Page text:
Beating the curse will take two, baby, but that’s easier said than done because Stan doesn’t always seem to give a damn. Damn!


Beware of Goats

It goes without saying for anyone who’s seen the show: If you know that ancient evil wants to kill you, be wary of anything that has cloven feet.


Season 2 Is Lurking

Scary new things are slouching towards Willards Mill. An impending darkness descending on Stan, Evie and their cohort – eviler evil, more demony demons, and whatnot. And if Stan wants to survive, he’ll have to get even Stanlier.

Stan Against Evil Season 1 is now streaming right now on Hulu.



Reminders that the ’90s were a thing

"The Place We Live" is available for a Jessie Spano-level binge on Comedy Crib.

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GIFs via Giphy

Unless you stopped paying attention to the world at large in 1989, you are of course aware that the ’90s are having their pop cultural second coming. Nobody is more acutely aware of this than Dara Katz and Betsy Kenney, two comedians who met doing improv comedy and have just made their Comedy Crib debut with the hilarious ’90s TV throwback series, The Place We Live.

IFC: How would you describe “The Place We Live” to a fancy network executive you just met in an elevator?

Dara: It’s everything you loved–or loved to hate—from Melrose Place and 90210 but condensed to five minutes, funny (on purpose) and totally absurd.

IFC: How would you describe “The Place We Live” to a drunk friend of a friend you met in a bar?

Betsy: “Hey Todd, why don’t you have a sip of water. Also, I think you’ll love The Place We Live because everyone has issues…just like you, Todd.”


IFC: When you were living through the ’90s, did you think it was television’s golden age or the pop culture apocalypse?

Betsy: I wasn’t sure I knew what it was, I just knew I loved it!

Dara: Same. Was just happy that my parents let me watch. But looking back, the ’90s honored The Teen. And for that, it’s the golden age of pop culture.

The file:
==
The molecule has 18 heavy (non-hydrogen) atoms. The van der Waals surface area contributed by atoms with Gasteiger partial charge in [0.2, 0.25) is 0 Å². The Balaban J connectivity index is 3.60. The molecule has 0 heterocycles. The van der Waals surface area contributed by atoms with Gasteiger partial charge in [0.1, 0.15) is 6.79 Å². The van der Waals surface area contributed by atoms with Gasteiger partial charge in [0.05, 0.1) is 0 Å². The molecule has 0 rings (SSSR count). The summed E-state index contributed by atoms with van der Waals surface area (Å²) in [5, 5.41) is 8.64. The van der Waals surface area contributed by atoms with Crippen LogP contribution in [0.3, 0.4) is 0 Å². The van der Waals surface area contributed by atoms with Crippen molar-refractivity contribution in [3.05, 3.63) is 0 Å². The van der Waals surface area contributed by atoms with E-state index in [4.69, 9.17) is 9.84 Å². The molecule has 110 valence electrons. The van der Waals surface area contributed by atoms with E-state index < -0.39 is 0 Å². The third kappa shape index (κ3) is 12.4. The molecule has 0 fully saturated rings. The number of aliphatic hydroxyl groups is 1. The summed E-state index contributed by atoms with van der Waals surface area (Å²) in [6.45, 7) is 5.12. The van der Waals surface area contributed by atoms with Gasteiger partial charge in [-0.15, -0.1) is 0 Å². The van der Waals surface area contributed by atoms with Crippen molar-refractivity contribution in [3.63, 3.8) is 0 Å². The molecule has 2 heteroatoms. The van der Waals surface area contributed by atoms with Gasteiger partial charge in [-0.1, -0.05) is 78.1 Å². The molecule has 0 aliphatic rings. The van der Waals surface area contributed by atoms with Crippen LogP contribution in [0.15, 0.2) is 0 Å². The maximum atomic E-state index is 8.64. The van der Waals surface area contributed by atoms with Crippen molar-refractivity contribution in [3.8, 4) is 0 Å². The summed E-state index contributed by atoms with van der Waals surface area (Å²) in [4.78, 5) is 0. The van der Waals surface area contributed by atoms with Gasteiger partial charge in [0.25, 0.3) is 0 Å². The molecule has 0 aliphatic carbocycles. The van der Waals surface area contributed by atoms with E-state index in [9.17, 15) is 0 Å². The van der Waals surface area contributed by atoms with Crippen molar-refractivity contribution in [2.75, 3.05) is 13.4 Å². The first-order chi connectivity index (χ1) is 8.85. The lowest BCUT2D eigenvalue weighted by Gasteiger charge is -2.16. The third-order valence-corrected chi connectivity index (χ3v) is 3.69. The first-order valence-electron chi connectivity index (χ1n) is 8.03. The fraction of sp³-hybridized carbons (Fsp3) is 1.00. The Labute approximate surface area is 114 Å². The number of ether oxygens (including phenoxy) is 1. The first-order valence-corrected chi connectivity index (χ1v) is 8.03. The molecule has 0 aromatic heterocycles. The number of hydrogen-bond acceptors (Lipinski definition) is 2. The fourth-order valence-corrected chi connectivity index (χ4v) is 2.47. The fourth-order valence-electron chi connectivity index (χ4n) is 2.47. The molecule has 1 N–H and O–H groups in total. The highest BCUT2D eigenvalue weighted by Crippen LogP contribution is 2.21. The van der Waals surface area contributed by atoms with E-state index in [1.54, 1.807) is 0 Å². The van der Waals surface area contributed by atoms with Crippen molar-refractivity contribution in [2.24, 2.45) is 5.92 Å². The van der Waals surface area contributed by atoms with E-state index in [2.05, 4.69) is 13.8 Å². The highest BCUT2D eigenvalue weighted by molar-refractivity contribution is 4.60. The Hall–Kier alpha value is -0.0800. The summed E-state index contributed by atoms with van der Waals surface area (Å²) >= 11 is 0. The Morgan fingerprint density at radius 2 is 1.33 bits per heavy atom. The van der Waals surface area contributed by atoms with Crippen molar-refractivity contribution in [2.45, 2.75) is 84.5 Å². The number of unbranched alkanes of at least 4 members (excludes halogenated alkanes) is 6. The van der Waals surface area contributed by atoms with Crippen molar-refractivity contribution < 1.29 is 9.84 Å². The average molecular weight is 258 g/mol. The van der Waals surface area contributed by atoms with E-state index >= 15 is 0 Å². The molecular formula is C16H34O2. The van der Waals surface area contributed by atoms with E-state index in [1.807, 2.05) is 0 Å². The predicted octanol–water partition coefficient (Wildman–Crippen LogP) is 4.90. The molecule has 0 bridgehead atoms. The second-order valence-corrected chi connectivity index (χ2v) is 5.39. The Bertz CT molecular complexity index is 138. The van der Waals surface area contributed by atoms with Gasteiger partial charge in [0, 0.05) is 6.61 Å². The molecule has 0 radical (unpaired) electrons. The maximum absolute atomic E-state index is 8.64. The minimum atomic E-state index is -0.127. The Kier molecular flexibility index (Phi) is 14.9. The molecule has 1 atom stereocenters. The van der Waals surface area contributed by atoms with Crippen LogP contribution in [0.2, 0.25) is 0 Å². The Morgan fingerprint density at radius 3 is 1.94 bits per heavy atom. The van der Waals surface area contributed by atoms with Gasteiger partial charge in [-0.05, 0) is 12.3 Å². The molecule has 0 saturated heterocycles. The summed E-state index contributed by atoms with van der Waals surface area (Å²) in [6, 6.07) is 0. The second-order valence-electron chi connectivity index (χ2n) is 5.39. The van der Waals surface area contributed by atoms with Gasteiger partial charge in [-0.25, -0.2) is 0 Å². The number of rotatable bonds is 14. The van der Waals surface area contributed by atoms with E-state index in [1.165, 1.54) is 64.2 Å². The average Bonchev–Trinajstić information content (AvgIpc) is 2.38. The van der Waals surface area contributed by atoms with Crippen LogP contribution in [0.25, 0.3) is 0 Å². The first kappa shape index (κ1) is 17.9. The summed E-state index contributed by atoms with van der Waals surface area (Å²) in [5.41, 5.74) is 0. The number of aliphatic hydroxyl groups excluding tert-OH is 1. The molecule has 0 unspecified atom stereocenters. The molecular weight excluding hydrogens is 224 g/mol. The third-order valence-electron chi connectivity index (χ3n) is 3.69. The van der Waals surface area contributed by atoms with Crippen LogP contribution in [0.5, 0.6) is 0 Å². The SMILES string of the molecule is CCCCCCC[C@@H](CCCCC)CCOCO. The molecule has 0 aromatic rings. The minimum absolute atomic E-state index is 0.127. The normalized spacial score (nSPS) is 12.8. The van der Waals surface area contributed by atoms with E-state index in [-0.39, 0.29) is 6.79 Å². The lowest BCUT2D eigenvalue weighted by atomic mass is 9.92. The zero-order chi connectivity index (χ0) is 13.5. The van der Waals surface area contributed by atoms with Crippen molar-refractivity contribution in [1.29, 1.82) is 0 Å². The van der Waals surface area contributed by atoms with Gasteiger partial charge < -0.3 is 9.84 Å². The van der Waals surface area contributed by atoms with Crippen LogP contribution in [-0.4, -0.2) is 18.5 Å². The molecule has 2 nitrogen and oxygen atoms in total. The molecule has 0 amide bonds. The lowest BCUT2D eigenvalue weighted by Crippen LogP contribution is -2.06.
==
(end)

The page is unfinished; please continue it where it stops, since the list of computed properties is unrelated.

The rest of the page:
IFC: Which ’90s shows did you mine for the series, and why?

Betsy: Melrose and 90210 for the most part. If you watch an episode of either of those shows you’ll see they’re a comedic gold mine. In one single episode, they cover serious crimes, drug problems, sex and working in a law firm and/or gallery, all while being young, hot and skinny.

Dara: And almost any series we were watching in the ’90s, Full House, Saved By the Bell, My So Called Life has very similar themes, archetypes and really stupid-intense drama. We took from a lot of places. 


IFC: How would you describe each of the show’s characters in terms of their ’90s TV stereotype?

Dara: Autumn (Sunita Mani) is the femme fatale. Robin (Dara Katz) is the book worm (because she wears glasses). Candace (Betsy Kenney) is Corey’s twin and gives great advice and has really great hair. Corey (Casey Jost) is the boy next door/popular guy. Candace and Corey’s parents decided to live in a car so the gang can live in their house. 
Lee (Jonathan Braylock) is the jock.

IFC: Why do you think the world is ready for this series?

Dara: Because everyone’s feeling major ’90s nostalgia right now, and this is that, on steroids while also being a totally new, silly thing.

Delight in the whole season of The Place We Live right now on IFC’s Comedy Crib. It’ll take you back in all the right ways.